I don't doubt KCN's chemistry ability, but more whether it's worth the concentration of money needed to make it real. Since there is generally not much new methodology involved in his syntheses (maybe those of others as well), the worth is in the worth of the achievements. Natural products are good for synthesis because they provide goalposts that can't be moved, but in most cases they don't do much else - they usually have biological activities, but rarely is enough material prepared to test them. Teaching students can be done with lots of different targets, and the products are generally pretty portable (grad students, much less postdocs, at Rice are probably not going to stay in Texas forever).

If I were TX, I'd be looking to recruit faculty who can start businesses with their research, and total synthesis people (other than Curran, and perhaps others) aren't generally very good at that. I'm not sure that KCN is going to give them what they want.

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42. CR on September 12, 2012 1:10 PM writes...

@41, Hap...
: I'm not sure that KCN is going to give them what they want."

That all depends on what they want. If they want to recruit an established investigator with a big name; then they got exactly what they wanted.

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43. Hap on September 12, 2012 1:44 PM writes...

If getting KCN will drive money to the university, then yes. If the state is looking for more money from the deal from ancillary businesses, though, I don't know if it'll work out quite as well. If it diverts emphasis from other fields at Rice, it may also not work out as well for them.

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44. Hap on September 12, 2012 1:49 PM writes...

If TX is looking for drug candidates, or cancer researchers, I'm not sure how KCN is going to get those for TX, either.

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45. bbooooooya on September 12, 2012 1:56 PM writes...

"If the state is looking for more money from the deal from ancillary businesses"

Wasn't KCN involved with Discovery PArtners? I hear that's doing well for San Diego.

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46. anon on September 12, 2012 2:13 PM writes...

This is news to a few people (within TSRI) who would definitely know all about it, if it were true.

Sorry to be a naysayer.

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47. deez on September 12, 2012 2:49 PM writes...

We can question the validity of rumors all we want, but to discredit the man's accomplishments is immature and ignorant. Speak with any of the countless patients who have taken Taxol, Vancomycin, etc before sounding foolish. What should be more relevant to all of us is the dismal state of funding within the broader chemistry field impacting big and small fish alike.

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48. Wayward Son on September 12, 2012 3:32 PM writes...

I heard Dale Boger is leaving for Kansas as well....

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49. Curious on September 12, 2012 5:39 PM writes...

From what both Derek and many commenters on this blog say, it would seem that total synthesis of complex molecule is a useless and dying art and shouldn't be pursued in academia. However, in my (admittedly somewhat limited) experience, when it comes to hiring new medicinal (or process to maybe a slightly lesser degree) chemists straight out of academia, it seems that the candidates with total sythesis backgrounds are regarded very highly, with solid methodology experience either even or slightly behind depending on who you talk to. The candidates often left on the outside are those whose experience primarily involve academic medicinal chemistry, because the bredth of chemistry you learn trying to make bioactive molecules is often much smaller due to the more simple nature of these molecules. In addition, performing academic medicinal chemistry on grant budgets is often extremely difficult vs. industrial budgets and thus rarely mimics all of the considerations that go into optimizing drug molecules in industry, rendering an academic medicinal chemistry experience not extremely valuble in industry.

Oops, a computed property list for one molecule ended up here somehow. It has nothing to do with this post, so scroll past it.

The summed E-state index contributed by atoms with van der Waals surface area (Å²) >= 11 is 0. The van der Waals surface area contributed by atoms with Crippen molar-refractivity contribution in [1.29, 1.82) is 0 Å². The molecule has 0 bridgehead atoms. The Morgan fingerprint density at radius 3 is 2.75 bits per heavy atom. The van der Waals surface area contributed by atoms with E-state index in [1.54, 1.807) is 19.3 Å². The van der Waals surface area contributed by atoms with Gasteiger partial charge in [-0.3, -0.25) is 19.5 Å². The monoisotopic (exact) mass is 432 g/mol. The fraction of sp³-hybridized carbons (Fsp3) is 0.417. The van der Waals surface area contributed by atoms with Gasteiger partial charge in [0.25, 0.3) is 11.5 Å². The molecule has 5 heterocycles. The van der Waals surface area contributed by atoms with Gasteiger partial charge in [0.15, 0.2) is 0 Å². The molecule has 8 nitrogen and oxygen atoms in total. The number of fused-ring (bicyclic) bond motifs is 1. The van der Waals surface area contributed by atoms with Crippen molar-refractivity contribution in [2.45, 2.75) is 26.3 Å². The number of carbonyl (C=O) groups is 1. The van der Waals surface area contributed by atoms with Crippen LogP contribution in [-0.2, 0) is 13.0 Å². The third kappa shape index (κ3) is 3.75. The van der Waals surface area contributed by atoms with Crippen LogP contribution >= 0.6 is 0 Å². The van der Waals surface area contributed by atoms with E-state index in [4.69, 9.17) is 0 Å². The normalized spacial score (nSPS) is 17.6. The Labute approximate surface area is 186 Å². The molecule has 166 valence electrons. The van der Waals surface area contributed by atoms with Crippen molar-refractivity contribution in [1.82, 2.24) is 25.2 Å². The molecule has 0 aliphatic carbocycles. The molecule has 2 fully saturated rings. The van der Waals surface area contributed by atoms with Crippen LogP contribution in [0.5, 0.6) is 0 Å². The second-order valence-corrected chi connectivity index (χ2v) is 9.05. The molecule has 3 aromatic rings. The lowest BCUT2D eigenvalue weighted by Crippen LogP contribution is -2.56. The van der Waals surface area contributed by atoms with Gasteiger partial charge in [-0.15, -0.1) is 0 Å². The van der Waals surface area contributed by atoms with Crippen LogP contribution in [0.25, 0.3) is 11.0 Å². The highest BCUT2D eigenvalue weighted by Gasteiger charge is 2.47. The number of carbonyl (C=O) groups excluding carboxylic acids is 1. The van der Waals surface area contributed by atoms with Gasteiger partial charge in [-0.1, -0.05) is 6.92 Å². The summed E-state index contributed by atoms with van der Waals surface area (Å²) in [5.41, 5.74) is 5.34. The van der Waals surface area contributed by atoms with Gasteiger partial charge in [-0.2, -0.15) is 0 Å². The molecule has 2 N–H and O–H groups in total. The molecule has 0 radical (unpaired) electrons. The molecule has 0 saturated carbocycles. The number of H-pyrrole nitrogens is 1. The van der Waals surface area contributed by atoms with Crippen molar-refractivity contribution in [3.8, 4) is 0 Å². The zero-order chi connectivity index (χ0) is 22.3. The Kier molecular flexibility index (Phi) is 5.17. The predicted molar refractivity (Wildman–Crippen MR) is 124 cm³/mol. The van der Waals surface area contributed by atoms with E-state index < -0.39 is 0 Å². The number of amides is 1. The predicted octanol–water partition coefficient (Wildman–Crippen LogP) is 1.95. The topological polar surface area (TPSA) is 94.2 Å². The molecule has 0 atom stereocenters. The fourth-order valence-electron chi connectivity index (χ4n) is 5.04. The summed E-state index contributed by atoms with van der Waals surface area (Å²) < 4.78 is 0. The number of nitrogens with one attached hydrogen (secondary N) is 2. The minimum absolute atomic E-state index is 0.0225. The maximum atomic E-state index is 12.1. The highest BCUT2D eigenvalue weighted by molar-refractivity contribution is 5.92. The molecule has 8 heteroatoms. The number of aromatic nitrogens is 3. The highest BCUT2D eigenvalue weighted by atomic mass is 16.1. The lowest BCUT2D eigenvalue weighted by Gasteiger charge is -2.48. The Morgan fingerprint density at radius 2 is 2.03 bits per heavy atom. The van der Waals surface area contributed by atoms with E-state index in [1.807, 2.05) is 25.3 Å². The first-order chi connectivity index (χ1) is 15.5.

So, if we make all of the total synthesis groups switch to doing the "important" chemistry of trying to better mankind through medicinal chemistry, do we hurt the quality of chemists being fed into industry (whose budgets vs academia lead to in my opinion an exponentially higher chance of actually bettering mankind through their research)? While directing basic research efforts in biology towards projects which can lead to useful developments in drug targets should definitely be a priority, in my opinion graduate studies in chemistry should best be spent gaining as much and as diverse knowledge possible which can then be applied in making novel drug molecules in industry or training the next crop of chemists through a professorship academia.

I'd be curious to see other's takes on this, particularily about what they've observed industry values in their job candidates' graduate/postdoc chemistry trainings.

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50. Hap on September 12, 2012 6:51 PM writes...

Making natural products is good training because it helps to learn how to do lots of reactions and how to solve problems. Its intrinsic value, though, seems limited - you can use it to prove structures or at least disprove them, but you can't generally make enough of molecules to test the activity that is the alleged purpose of the synthesis. (The routes also tend to be so long that they can't ever be reproduced.) Boekelheide was complaining nearly forty years ago that synthesis should be able to produce enough of a molecule to achieve its aims, and while not everyone can be the first to make a molecule (and thus support or refute its structure), lots of people making unuseful amounts of natural products seems like a waste of money.